Updated on 14 April 2016
Boehringer Ingelheim (BI) has developed Afatinib, a second generation TKI
Lung cancer occurs in two types, small cell lung cancer and the more prevalent non-small scale lung cancer. According to oncology specialists' analysis, 85 percent of the lung cancer patients are diagnosed with non-small scale lung cancer. Profesor Li Zhang, Professor of Medical Oncology, Sun Yat Sen University Cancer Centre, Guangzhou, China, highlights that more than 50 percent of the world's lung cancer incidences occur in Asia of which south east Asia is the most burdened region. Taiwan, South Korea, China, Singapore and Japan has the highest number of non-small scale cell lung cancer (NSCLC) cases in the whole region as almost 20 percent of the cancer deaths are registered from these countries. Moreover, there is an increasing risk in southeast Asia as the predicted growth rate of lung cancer incidence is 22 percent by 2020.
Cracking down on EGFR mutation
In 2011, American Society of Clinical Oncology (ASCO) issued a provisional clinical opinion on using epidermal growth factor receptor (EGFR) testing for treating patients with advanced non-small cell lung cancer. The objective was to help clinicians decide the line of treatment. Cancer.net remarks that some research studies have shown that mutations to the EGFR may predict whether certain types of drugs, called tyrosine kinase inhibitors (TKIs), can help treat lung cancer. TKIs are a type of targeted therapy, a treatment that targets specific genes, proteins, or the tissue environment that help cancer cells grow and survive and some TKIs block EGFR from working, which can help stop or slow tumor growth.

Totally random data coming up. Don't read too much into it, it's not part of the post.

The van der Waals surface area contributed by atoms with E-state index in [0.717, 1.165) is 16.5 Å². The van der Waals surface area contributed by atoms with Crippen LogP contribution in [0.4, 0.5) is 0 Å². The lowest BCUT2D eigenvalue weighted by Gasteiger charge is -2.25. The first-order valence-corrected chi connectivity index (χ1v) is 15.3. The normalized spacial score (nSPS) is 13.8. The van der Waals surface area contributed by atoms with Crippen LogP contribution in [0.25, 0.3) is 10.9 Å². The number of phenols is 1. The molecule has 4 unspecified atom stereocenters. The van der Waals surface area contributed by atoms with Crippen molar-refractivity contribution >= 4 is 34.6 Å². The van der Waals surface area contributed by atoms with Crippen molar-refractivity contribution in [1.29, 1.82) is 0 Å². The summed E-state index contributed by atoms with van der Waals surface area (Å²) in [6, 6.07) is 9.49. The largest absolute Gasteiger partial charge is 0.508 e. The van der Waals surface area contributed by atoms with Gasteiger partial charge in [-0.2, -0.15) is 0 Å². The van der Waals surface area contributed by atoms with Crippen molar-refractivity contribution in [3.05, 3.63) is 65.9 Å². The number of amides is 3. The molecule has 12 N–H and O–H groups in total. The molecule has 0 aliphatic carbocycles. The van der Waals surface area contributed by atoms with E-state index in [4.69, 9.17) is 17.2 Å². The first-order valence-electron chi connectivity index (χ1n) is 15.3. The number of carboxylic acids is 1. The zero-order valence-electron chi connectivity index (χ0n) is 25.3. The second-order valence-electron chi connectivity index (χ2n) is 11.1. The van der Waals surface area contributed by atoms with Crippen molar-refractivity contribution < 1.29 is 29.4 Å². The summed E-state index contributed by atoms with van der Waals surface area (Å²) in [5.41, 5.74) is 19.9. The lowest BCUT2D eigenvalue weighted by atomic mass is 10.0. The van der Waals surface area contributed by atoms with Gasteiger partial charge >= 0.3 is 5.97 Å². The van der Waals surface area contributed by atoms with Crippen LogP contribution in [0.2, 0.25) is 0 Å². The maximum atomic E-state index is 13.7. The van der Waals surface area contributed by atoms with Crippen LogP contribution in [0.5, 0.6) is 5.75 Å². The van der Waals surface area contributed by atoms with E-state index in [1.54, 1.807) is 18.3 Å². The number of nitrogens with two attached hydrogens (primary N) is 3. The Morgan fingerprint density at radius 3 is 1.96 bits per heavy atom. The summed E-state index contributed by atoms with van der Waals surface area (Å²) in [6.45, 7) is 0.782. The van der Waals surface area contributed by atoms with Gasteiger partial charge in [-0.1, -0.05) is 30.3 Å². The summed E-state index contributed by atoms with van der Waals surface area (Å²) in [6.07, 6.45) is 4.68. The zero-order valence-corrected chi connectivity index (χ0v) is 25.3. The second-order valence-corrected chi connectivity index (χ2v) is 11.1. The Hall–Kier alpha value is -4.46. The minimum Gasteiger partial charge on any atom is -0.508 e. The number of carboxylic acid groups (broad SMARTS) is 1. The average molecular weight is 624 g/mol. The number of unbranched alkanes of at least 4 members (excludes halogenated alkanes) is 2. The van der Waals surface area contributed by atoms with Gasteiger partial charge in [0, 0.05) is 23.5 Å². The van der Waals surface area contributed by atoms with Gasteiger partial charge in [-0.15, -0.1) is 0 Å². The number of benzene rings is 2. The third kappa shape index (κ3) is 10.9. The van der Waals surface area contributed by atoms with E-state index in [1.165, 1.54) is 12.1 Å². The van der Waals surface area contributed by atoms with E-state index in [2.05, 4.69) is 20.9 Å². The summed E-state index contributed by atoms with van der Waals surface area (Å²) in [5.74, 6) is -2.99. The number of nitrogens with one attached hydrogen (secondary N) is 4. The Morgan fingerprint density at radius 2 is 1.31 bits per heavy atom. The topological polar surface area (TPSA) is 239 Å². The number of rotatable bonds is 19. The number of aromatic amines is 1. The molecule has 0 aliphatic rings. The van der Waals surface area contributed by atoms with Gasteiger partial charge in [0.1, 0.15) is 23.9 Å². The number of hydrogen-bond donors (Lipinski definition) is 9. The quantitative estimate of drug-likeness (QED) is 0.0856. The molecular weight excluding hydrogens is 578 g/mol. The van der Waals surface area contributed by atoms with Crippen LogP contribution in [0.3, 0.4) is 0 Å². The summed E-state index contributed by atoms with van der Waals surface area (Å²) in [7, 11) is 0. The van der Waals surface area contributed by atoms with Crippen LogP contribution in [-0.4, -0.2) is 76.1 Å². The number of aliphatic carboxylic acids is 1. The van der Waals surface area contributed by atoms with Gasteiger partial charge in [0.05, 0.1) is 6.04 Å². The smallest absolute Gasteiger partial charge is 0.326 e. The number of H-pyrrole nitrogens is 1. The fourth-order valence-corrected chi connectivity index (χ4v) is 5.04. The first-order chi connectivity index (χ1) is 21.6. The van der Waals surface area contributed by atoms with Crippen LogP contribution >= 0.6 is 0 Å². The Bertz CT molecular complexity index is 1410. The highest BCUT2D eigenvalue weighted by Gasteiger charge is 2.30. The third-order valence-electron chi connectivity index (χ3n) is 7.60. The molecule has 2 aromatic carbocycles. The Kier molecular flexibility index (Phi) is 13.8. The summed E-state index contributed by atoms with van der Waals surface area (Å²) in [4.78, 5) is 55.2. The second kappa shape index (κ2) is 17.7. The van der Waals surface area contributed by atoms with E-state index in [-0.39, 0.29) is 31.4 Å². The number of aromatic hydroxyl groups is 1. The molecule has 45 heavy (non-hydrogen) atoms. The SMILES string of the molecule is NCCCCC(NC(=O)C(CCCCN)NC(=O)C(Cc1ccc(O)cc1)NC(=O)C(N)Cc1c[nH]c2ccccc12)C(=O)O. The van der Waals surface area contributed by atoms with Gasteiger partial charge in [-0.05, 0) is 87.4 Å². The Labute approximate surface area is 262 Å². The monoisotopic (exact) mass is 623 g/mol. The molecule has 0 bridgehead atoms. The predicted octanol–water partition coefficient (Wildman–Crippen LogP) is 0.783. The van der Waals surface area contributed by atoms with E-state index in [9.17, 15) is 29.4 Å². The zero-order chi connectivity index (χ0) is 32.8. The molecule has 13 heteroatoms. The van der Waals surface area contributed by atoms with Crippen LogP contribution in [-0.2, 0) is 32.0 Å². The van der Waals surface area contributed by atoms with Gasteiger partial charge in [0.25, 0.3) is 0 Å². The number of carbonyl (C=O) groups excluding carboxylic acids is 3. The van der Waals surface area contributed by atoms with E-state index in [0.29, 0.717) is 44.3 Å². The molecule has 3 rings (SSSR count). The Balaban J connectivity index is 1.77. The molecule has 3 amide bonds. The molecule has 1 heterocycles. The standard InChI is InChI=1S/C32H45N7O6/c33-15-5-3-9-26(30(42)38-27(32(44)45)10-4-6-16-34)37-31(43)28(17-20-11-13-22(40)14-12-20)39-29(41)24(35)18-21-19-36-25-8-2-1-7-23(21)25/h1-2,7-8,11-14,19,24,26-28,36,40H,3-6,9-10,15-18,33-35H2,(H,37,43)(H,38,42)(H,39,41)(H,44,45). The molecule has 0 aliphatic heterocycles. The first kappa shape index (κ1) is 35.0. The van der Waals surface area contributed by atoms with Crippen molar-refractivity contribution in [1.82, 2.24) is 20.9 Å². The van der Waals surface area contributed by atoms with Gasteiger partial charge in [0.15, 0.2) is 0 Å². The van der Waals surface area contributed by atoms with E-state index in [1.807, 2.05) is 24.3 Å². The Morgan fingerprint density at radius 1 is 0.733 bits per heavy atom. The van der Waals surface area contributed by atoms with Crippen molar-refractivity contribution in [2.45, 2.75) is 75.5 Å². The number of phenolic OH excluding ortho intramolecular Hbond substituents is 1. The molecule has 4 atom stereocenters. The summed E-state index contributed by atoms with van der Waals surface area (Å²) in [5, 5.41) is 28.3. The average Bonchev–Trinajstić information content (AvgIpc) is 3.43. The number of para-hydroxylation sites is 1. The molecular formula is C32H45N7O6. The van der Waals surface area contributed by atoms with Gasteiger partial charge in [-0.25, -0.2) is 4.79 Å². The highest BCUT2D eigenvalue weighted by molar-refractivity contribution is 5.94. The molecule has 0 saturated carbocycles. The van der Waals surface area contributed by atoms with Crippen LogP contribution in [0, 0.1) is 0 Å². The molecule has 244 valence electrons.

Profesor Li Zhang highlights that around 40 percent of lung cancer patients in Asia are with EGFR mutations as compared to 10-15 percent in Caucasian population and international guidelines recommends EGFR mutation testing at diagnosis level of advanced stage of NSCLC.
Boehringer Ingelheim's Lux Lung Trials
Target Therapy Vs Chemotherapy
Boehringer Ingelheim (BI) has developed Afatinib, a second generation TKI, is a targeted therapy that has shown survival benefit in NSCLC patients with EGFR mutation. The company conducted two randomized clinical study, Lux Lung 3 and Lux Lung 6, to compare targeted therapy with chemotherapy. Lux Lung 3 was designed to study global patient population and Lux lung 6 for Asian patient population in which patients with adenocarcinoma of the lungs with EGFR mutation were given afatinib or chemotherapy. According to the company, the primary endpoint was progression free survival and the study demonstrated that for EGFR mutation afatinib is better than chemotherapy.
The study result indicated significant benefits for patients with EGFR mutation with delay in tumor growth and tumour shrinkage.